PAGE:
Posts Tagged ‘exorcism’

If Satan is real (and he is), why not exorcism?

June 11, 2016

satans_downfallMany years ago, theologian Roger Olson was instrumental in my own “conversion” to what he calls Satanic realism: the belief that spiritual warfare is real, and that the Satanic realm poses a real threat to us and our world. Granted, I shouldn’t have needed Olson to wake me up to this reality—I have the Bible, after all—but what can I say? I went to a seminary, Emory University’s Candler School of Theology, where most of the faculty believed that Satan was merely a symbol for evil, not an active force (along with his minions) working against God’s purposes in the world.

At the time, Dr. Olson recommended a couple of books that I read on the subject: Michael Green’s I Believe in Satan’s Downfall (out of print, from Eerdmans) and M. Scott Peck’s People of the Lie. Both of them had a profound impact on my ministry and theology.

At the time, I also talked to a trusted clergy friend who had done street ministry among junkies, prostitutes, and homeless people. With conviction and credibility, he described supernatural experiences that could only be understood in light of the demonic realm. I believed him.

Add to his personal testimony the testimonies of N.T. Wright, an intellectual hero of mine, and Olson, and I was convicted: the church in the West—Protestant or Catholic—has badly failed us when it comes to spiritual warfare. Christians in the Global South, by contrast, have rightly perceived the threat.

All that to say, I read Olson’s recent blog post, “Should Western Christians Rediscover Exorcism?” with great interest.

I am well aware of how shocked some of my readers will be by my asking the question. Am I not a modern/postmodern, enlightened Christian? Well, I ask myself that, too. But somehow I can’t avoid at least raising the issue and I’ll explain why.

What do I mean by “Western Christians?” Exorcism is not at all unknown even in mainline Christianity in much of the Global South and that is where Christianity is most vital. Most Christians in those parts of Asia, Africa and Latin America where evangelical Christianity is exploding (mostly varieties of Pentecostalism) believe strongly in the presence and power of the demonic. While exorcism might not be an everyday occurrence, it is widely believed in and often practiced.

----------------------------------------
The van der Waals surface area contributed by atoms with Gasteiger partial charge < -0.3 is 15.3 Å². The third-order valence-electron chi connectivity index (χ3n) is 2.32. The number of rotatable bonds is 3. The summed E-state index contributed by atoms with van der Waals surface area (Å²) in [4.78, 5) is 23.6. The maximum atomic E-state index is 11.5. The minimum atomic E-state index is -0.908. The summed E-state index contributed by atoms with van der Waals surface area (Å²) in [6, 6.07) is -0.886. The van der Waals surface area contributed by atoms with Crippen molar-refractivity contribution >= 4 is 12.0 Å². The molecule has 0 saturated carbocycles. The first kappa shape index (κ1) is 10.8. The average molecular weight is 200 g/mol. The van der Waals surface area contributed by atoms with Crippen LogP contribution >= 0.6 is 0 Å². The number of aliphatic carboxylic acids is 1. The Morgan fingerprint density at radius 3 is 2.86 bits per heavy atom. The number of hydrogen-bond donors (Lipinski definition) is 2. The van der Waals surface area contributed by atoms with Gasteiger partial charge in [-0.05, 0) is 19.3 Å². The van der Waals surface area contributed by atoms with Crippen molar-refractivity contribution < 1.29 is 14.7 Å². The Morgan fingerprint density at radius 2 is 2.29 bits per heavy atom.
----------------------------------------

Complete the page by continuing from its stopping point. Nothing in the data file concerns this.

In Europe and North America, however, evangelical Christians—to say nothing of so-called “mainline Protestants”—have by-and-large abandoned exorcism and even talk of the demonic. We smile half-knowingly in amusement when we read or hear about Luther throwing his ink well at a “devil” who attempted to distract him from translating the Bible into German. We may read C. S. Lewis’s The Screwtape Lettersand for a moment or two pay lip service to Satan and his minions. But rarely do we take it all seriously—as if it really mattered for us.

And yet…there is no escaping the fact that the New Testament is full of it. Full of what? Satan, demons, demon possession and exorcism. So-called “mainline Protestants” typically dismiss all that as primitive description of mental illness, epilepsy and Jesus’s therapeutic powers. Officially, Catholics are still supposed to believe in the reality of Satan and demons. There are certain priests who are trained and recognized as exorcists. Evangelical Protestants in Europe and North America (and I assume Australia) typically will not deny the reality of Satan, demons, demonic possession, and exorcism, but we typically relegate all that to “New Testament times” and “the mission fields.” For the most part, we don’t think it’s real “here.”

Are we Western evangelical Christians simply over reacting to extremes and succumbing to cultural accommodation by virtually ignoring the demonic powers and exorcism? Can/should we rediscover this New Testament reality without extremism? Is it possible to rediscover it without falling into extremism? (By “extremism” I mean blowing it out of proportion and going beyond anything biblical.) I don’t have any answers, just questions. I think it’s a conversation contemporary evangelical Christians in the West need to have.

I think the answer to each of these questions is a resounding yes. What do you think?